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Let’s not have a trial

On 14 July, the high court in London overturned the acquittal of eight anti-militarists for disrupting the set-up of the DSEI arms fair in East London in September 2015.

However, the court also ruled that none of the activists should be re-tried or face costs – partly because all defendants were previously of good character.

The eight had been acquitted in April last year by Thames magistrates court of obstructing the highway on an access road to the ExCeL Centre, home of DSEI.

The eight had argued that they were trying to prevent crimes such as the promotion of torture by stopping equipment from arriving at DSEI, where they claimed illegal arms trading was taking place.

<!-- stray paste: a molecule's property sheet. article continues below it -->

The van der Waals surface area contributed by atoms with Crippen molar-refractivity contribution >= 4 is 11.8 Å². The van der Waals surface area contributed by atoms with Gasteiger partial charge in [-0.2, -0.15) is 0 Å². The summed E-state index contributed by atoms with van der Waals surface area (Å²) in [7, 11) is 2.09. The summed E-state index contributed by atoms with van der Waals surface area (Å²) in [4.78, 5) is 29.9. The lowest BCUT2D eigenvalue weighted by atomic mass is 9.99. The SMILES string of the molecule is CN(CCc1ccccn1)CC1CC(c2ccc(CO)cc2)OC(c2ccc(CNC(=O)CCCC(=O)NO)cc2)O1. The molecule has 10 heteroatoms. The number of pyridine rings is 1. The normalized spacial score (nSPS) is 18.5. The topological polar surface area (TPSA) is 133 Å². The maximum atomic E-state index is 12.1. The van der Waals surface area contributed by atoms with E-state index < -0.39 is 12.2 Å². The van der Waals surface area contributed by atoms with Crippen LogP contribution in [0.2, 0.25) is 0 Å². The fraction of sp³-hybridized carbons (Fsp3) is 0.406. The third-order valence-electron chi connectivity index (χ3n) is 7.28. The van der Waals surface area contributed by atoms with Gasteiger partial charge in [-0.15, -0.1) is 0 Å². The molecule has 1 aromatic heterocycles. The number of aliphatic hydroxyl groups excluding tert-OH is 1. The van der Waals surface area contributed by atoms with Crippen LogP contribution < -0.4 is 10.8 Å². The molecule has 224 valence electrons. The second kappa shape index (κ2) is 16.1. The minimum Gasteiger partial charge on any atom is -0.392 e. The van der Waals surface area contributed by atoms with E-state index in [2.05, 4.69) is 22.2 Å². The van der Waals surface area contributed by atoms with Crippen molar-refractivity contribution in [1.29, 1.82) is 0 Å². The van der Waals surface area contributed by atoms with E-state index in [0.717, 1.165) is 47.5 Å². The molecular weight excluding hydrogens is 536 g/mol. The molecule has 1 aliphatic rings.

District judge Angus Hamilton ruled that there had been ‘clear, credible and largely unchallenged evidence from the expert witnesses of wrongdoing at DSEI and compelling evidence that it took place in 2015.’ (PN 2594–2595)

After judge Hamilton rejected its attempts to appeal, the crown prosecution service applied directly to the high court for a judicial review.

Lord justice Simon and sir Kenneth Parker ruled that the defence of preventing a crime at DSEI was not relevant because there was no evidence that the commission of a crime was ‘imminent and immediate’ at the time the eight chained themselves up outside the ExCeL centre.

The eight activists are: Isa Al-Aali (Bahrain), Bram Vranken (Belgium), Javier Garate Neidhart (Chile), Luis Tinoco Torrejon (Peru), and Lisa Butler, Angela Ditchfield, Thomas Franklin and Susannah Mengesha (UK).


Topics: Arms trade